Introduction to Web real-time communication (WebRTC)
WebRTC – web real-time communication is compelling and powerful cutting edge technology. It’s plug-in free, can be used across desktop and mobile browsers and it is supported by major modern browsers. In BHSoft new blog post, let’s together find out more about WebRTC.
What is WebRTC?
WebRTC – standing for web real-time communication, is a free, open-source project that provides web browsers and mobile applications with real-time, peer-to-peer communication via simple application programming interfaces.
History of WebRTC
The idea of WebRTC has been developed since 2009 by a group of engineers who were responsible for Google Hangouts. At that time, to connect virtually and have video conferences and communications on the web, people have used Flash. Although Flash was very popular, the Google engineers didn’t want to continue using it. They wanted to build new technology of their own.
Till 2010, Google acquired On2, a video codec company that developed the VP codec series. Google open sourced all of On2’s assets. At the same time, Google also acquired GIPS (Global IP Solutions). The reason Google acquired both On2 and GIPS is that they would like to acquire the real-time data transfer technology and started to work on a standard for WebRTC.
May 2011, Google officially released an open source project for browser-based, real-time communication between browsers. This project was named WebRTC. During this time, W3C also published its first draft for WebRTC. Since then, Google and other major players in the web-browser market have been showing great support for WebRTC. November 2017, WebRTC version 1.0 is officially an announced feature completed by W3C. WebRTC next version is still in discussion.
Useful features of WebRTC
Open Source and Free
WebRTC delivers a standard-based, real-time audio and video communication that is free and available on all popular browsers. Developers can utilize WebRTC for both commercial and private use without extra commercial plug-ins and tools. Additionally, it cannot be denied that all developers love WebRTC because the technology itself is still evolving and futuristic.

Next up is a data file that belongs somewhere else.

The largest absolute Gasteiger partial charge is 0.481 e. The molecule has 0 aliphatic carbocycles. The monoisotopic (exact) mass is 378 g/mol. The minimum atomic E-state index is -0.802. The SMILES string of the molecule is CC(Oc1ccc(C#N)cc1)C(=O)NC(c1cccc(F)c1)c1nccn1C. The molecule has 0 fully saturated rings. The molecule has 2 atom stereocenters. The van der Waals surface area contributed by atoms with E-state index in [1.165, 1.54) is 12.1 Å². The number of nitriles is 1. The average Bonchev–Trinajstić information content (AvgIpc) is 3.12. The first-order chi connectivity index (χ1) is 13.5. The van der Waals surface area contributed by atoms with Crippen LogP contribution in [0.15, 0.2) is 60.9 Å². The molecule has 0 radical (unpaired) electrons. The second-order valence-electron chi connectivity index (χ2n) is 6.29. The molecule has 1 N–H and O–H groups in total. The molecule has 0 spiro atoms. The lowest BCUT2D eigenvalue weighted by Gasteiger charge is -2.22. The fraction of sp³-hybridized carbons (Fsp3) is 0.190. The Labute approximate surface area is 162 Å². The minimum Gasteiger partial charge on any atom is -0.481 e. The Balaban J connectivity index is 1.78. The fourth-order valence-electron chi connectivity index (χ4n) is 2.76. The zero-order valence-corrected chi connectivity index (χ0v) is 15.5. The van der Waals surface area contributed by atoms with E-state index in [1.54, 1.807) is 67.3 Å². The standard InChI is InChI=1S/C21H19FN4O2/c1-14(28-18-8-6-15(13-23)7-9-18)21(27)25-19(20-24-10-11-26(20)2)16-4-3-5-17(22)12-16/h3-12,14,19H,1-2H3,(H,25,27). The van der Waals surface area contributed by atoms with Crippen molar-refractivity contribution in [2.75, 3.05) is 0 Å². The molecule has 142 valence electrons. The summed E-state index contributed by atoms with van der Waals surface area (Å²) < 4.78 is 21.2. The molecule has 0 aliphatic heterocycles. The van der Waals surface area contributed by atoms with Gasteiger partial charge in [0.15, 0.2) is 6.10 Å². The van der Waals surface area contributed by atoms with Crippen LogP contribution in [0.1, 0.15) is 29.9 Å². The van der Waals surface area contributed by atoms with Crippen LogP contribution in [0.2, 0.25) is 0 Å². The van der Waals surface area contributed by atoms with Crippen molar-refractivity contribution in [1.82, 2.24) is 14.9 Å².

Usability and flexibility
WebRTC offers simple solution to peer-to-peer communication directly between two browsers without any extra effort or further installment. Users have full control over media devices such as camera or microphone, access to advanced video-calling, screen-sharing, easily discover peers, open peer connections and start streaming.
WebRTC assures the data is secured throughout the transmission process. All WebRTC components remain in encrypted format such as always-on voice and video encryption. Also the fact that WebRTC requires no additional plug-in makes it safer and more prone to malware and hacker attack.
Supported by multiple browsers and mobile devices
There is no doubt that Chrome and Firefox are the two strongest supporting browsers for WebRTC.
Opera does support WebRTC but doesn’t allow screensharing.
Both Android and iOS has support for WebRTC, nevertheless, iOS is trickier. Only Safary supports WebRTC on iOS, NOT any other browsers.
IE has a lot of limitations when it comes to WebRTC so let’s exclude IE.
The WebRTC structure is pretty simple. It is the combination of clients connecting with each other through server signalling.
Components of WebRTC include:
getUserMedia: access user’ s camera and microphone
peerConnection: send and receive images and voice data
dataChannels: send and receive other data between browsers/ applications
How WebRTC is being used?
WebRTC shows the most convenience in peer-to -peer connecting and video calling directly on browsers without requirement for additional plug-ins or account register.
Skype for web, Facebook messenger also use WebRTC for this purpose.
WebRTC is also used in making video games. Just by combining with the use of WebGL specialized for graphic designing, game makers can already create relatively well made games.